A laser manufacturer using Fiber A, with an absorption of 0.45 dB/m at 915 nm (see Fig. 1), will need ~30 m of fiber to achieve ~13 dB total absorption. With a coil diameter of 12 cm, the bend loss of the fundamental mode is <0.03 dB (30 m at 0.01 dB/m). At the same diameter, the undesirable LP11 mode experiences 3000 dB loss over 30 m of fiber. The high loss ensures significant suppression of the LP11 gain enabling fundamental mode operation and, hence, excellent beam quality.

A laser manufacturer using Fiber B (with 0.55 dB/m absorption) will need only 24 m of fiber to achieve ~13 dB total absorption. For the same 12 cm coil diameter as Fiber A, the bend loss of the undesirable LP11 mode is only 30 dB in Fiber B. The much lower bend loss (100 times lower) of the LP11 mode in Fiber B compared to Fiber A makes it difficult to achieve fundamental mode operation with Fiber B. If laser manufacturers try to achieve this operation in Fiber B, they are forced to use a coil diameter of less than 12 cm. Figure 3 demonstrates Fiber B would have to be coiled to less than 8.5 cm diameter to reach the same LP11 loss as Fiber A coiled to 12 cm.

LMA large-diameter double-clad fibers are stiff, making it challenging and time consuming to properly coil and package, especially to small diameters. Furthermore, the increased stress on the fiber as the coil diameter is reduced will adversely impact the fiber's mechanical reliability.

As fibers are bent to smaller diameters, the tensile strain increases and higher tensile strains can cause early mechanical failures. The tensile strain on a fiber is inversely proportional to the coil diameter. As discussed above, Fiber B must be coiled to nearly 8 cm in diameter to achieve similar beam quality as Fiber A coiled to 12 cm in diameter. The resulting tensile strain on Fiber B will be 50% higher than on Fiber A. The fiber coil diameter is an important consideration since fiber lasers are designed to last for thousands of hours and the strain induced by coiling is a constant force on the fiber.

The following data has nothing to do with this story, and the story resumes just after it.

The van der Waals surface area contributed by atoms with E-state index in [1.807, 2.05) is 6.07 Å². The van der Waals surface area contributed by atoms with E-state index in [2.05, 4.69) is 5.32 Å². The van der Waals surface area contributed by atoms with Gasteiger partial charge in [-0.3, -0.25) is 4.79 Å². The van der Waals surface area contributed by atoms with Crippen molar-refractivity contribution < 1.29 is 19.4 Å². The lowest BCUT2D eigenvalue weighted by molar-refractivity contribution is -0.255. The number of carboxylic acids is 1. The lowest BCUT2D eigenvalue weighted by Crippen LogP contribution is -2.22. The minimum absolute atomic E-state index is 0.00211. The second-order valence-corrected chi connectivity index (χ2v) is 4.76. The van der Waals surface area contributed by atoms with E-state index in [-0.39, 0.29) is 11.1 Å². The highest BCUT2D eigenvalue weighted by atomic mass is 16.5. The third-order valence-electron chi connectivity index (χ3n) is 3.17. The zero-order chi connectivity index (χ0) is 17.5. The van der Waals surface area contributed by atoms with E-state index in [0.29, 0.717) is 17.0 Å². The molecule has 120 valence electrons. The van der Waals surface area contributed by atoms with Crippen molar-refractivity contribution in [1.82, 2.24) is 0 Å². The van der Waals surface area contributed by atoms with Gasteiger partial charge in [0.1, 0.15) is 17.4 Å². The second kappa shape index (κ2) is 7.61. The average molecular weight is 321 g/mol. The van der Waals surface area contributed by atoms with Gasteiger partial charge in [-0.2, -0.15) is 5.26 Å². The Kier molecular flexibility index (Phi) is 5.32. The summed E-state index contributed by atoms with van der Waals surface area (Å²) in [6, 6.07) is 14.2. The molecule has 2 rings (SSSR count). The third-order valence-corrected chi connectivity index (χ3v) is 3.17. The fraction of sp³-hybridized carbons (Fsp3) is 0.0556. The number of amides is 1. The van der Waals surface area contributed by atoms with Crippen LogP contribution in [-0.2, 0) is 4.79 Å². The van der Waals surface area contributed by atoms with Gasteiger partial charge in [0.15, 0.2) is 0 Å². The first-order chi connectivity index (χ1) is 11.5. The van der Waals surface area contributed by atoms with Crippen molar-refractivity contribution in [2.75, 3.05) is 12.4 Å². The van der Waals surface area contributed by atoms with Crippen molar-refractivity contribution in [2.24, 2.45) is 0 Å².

If the strain is large enough, over time it can cause mechanical failure of the fiber; therefore, minimizing strain on the fiber is important to ensure good laser reliability. Maintaining coil diameters as large as possible helps improve mechanical reliability of the fiber and prevents catastrophic failure of expensive laser components and the laser itself during operation. Selecting Fiber A not only makes it easier to achieve excellent beam quality, but also helps ensure good laser reliability.

While the foregoing discussion focused on a 20-μm core fiber, a similar approach can be taken for selecting fibers with larger core sizes. Figure 4 shows that near diffraction-limited beam quality can be achieved in a 25-μm-core, Yb-doped fiber by following the same fiber selection process discussed in this article.

Fiber lasers are becoming the choice for many industrial applications such as marking, micromachining, cutting, welding, drilling, and engraving. While raw power with poor beam quality may be adequate for some applications, there is currently great interest in high-power fiber lasers with excellent (SM) beam quality. Laser manufacturers have several LMA fiber options to choose from. High powers can be achieved at somewhat lower costs by selecting fibers that maximize absorption. However, if excellent beam quality along with high power is desired, laser manufacturers must carefully select among available fibers. A discerning choice will ultimately offer the best cost-performance benefit for the targeted application.


1. J. P. Koplow, D. A. V. Kliner, and L. Goldberg, Opt. Lett., 25, 442-444 (2000).

Kevin Farley, Ph.D., is scientist, George Oulundsen, Ph.D., is fiber product line manager, and Kanishka Tankala is vice president, fiber business at Nufern, 7 Airport Park Rd., East Granby, CT 06026;